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applied to every servant in the house to clean his shoes, and offered them money if they would do so; but not one could be persuaded to disobey his master's order. Thus Edward was obliged a long while to stay at home, till in the end his pride gave way, and he went and cleaned his shoes. The next day John resumed his office without being asked; and the humbled Edward, having cleaned his shoes once himself, never afterwards spoke in a scornful manner of that occupation.

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On the green banks of Shannon when Sheelah was nigh,

No blithe Irish lad was so happy as I;

No harp like my own could so cheerily play,
And wherever I went was my poor dog Tray.

When at last I was forced from my Sheelah to part,
She said (while the sorrow was big at her heart),
Oh! remember your Sheelah when far, far away,
And be kind, my dear Pat, to our poor dog Tray.
Poor dog! he was faithful and kind to be sure,
And he constantly loved me although I was poor;
When the sour-looking folk sent me heartless away,
I had always a friend in my poor dog Tray.

When the road was so dark, and the night was so cold,

And Pat and his dog were grown weary and old,
How snugly we slept in my old coat of grey,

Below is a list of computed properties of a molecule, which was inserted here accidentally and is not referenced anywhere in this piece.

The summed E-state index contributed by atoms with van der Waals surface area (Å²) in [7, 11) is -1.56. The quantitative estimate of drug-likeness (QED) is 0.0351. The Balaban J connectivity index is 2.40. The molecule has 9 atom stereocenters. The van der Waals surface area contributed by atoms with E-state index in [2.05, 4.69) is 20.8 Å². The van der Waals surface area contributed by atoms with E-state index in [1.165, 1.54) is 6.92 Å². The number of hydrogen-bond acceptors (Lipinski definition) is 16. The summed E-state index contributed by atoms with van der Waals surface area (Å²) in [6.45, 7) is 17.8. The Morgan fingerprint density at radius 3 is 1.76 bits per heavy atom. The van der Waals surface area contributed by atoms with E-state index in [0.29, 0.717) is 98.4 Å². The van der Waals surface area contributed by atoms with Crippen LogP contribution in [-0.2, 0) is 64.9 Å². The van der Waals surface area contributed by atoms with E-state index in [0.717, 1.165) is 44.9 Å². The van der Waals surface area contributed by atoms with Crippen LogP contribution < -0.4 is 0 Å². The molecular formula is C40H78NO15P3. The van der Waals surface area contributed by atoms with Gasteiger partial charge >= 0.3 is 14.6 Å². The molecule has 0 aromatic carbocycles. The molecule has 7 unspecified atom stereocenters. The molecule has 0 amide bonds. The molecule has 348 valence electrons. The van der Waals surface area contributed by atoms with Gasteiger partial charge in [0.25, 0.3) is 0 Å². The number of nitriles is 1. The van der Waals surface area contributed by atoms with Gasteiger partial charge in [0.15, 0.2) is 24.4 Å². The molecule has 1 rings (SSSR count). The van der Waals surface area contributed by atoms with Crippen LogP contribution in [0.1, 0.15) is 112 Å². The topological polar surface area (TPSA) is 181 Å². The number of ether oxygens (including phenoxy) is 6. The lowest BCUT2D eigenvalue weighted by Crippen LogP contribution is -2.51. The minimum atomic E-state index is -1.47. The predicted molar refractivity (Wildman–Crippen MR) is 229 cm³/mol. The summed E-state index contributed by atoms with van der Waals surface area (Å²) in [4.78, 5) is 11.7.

And he licked me for kindness-my old dog Tray.

Though my wallet was scant, I remembered his

case,

Nor refused my last crust to his pitiful face;
But he died at my feet on a cold winter's day,
And I played a lament for my poor dog Tray.

Where now shall I go, poor, forsaken, and blind?
Can I find one to guide me, so faithful and kind?
To my sweet native village so far, far away,
I can never return with my poor dog Tray.

T. Campbell.

HISTORY OF A CAT.

PART I.

Some days ago died the favourite cat of Mrs. Thomson. Her disorder was a shortness of breath, proceeding partly from old age, and partly from fat. As she felt her end approaching, she called her children around her and told them her history as follows:

"I was born at a farmhouse in a village some miles from here; and almost as soon as I came into the world, I was very near leaving it again. My mother brought five of us at a litter; and as the frugal people of the house only kept cats to be useful, we were at once doomed to be drowned, and a boy was sent to throw us into the horsepond. The boy was highly pleased with this order, and performed it with that delight which boys seem naturally to take in acts of cruelty.

"While we were struggling for life, a little girl, one of the daughters of the farmer, came running to the side of the pond, and begged very hard that she might save one of us, and bring it up for her own. After some dispute, her request was granted; and the boy reaching out his arm took hold of me, as luckily I was the nearest to him. Had he been a moment later I should have been drowned, for my strength was fast giving way. I was laid on the grass, and it was some time before I recovered. The girl then restored me to my mother, who was delighted to get again one of her little ones; and for fear of another mischance she took me in her mouth to a dark hole, where she kept me till I could see and was able to run by her side.

"As soon as I came to light again, my little mistress took possession of me, and tended me very carefully. Her fondness indeed was sometimes troublesome, as she pinched my sides with carrying me, and once or twice hurt me a good deal by letting me fall. Soon after, however, I became strong and active, and played and frisked about all day long, to the great delight of my mistress and her companions.